Monday, February 26, 2007

The ‘Old’ Hughes Comes Back Saturday against Lytle

By Thomas Gerbasi

Matt Hughes was going to win. No question about it, on November 18, 2006, the most dominant welterweight in mixed martial arts history was going to repeat his 2004 victory over number one contender Georges St. Pierre, and when it was over, there would be one key ingredient that enabled him to score his 43rd professional victory.


“I remember being in the staging area, right before I walked out to the Octagon, and I just had so much faith that God was gonna have me win that fight,” said Hughes, a two-time UFC welterweight champion. “It was the same faith I had before I fought BJ (Penn) and before I fought Frank Trigg the second time. And I think if you watched those two fights, you could say that I had an angel helping me there. I was in bad trouble in both those fights and I ended up victorious.”

In the September 2006 rematch against Penn, who handed Hughes his first defeat in three years in January of 2004, Hughes lost the first two rounds and was perilously close to a submission defeat late in the second before turning the tables and stopping ‘The Prodigy’ in the third. Against Trigg, Hughes was drilled with an inadvertent low blow and subsequently almost stopped before escaping another seemingly certain defeat to slam his foe and choke him out moments later. So as he paced behind the curtain, waiting for his call to battle against the fresh-faced Canadian, Hughes figured that whatever he would do in the Octagon that night, it would eventually turn out all right for him.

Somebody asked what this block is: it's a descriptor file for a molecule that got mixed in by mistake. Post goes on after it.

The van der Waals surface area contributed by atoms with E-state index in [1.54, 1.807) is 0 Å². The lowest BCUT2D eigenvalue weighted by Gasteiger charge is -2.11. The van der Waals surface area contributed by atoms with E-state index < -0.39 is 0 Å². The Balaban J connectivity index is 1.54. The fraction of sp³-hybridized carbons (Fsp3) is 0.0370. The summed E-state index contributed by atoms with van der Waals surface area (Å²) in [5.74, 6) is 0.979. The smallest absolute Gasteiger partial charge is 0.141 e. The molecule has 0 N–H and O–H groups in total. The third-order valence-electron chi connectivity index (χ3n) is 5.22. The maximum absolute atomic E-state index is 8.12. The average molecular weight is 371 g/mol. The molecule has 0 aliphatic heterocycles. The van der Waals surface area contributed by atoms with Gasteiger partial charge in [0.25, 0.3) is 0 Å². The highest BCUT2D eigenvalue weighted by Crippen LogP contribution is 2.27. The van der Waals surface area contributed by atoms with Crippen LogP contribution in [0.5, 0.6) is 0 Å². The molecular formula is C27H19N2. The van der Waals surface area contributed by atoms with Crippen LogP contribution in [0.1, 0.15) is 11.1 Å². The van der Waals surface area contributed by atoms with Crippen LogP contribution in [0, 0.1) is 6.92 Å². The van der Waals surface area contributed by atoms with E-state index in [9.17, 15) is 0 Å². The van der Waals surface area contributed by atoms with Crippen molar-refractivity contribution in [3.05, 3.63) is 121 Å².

It didn’t. St. Pierre, focused, ready, and a different fighter from the first time the two elite welterweights met, controlled the bout from the outset. He picked Hughes apart from long-range with strikes, shucked off the rare takedown attempt from the champion, and ended matters in the second round with a ground attack brought on by a swift kick to the head. In 6:25 seconds, Matt Hughes was an ex-champion.

“It was just one of those things that it just wasn’t in God’s plan that I win that fight, and if that’s the way it is, then I can live with that,” said Hughes graciously. “God’s will is by far greater.”

The Hillsboro, Illinois native had been in this situation before after being upset by Penn at UFC 46 in 2004. After that defeat, Hughes actually felt relieved at the prospect of not having to bear the pressure of being champion, as well as the ‘win, win, win’ culture that had engulfed him. Soon after, Hughes found Christianity and also found his love for competition again, which led to him regaining his title and putting together a six fight win streak leading up to the loss to St. Pierre. So there was no relief this time around, just frustration with his performance on fight night.

“It wasn’t like the BJ fight,” said Hughes of the aftermath of the loss to St. Pierre. “There was a lot more disappointment with this fight. I don’t think I had the best game plan in the world. I went away from my strengths, so to speak, so I was a lot more disappointed with myself with the way I fought.”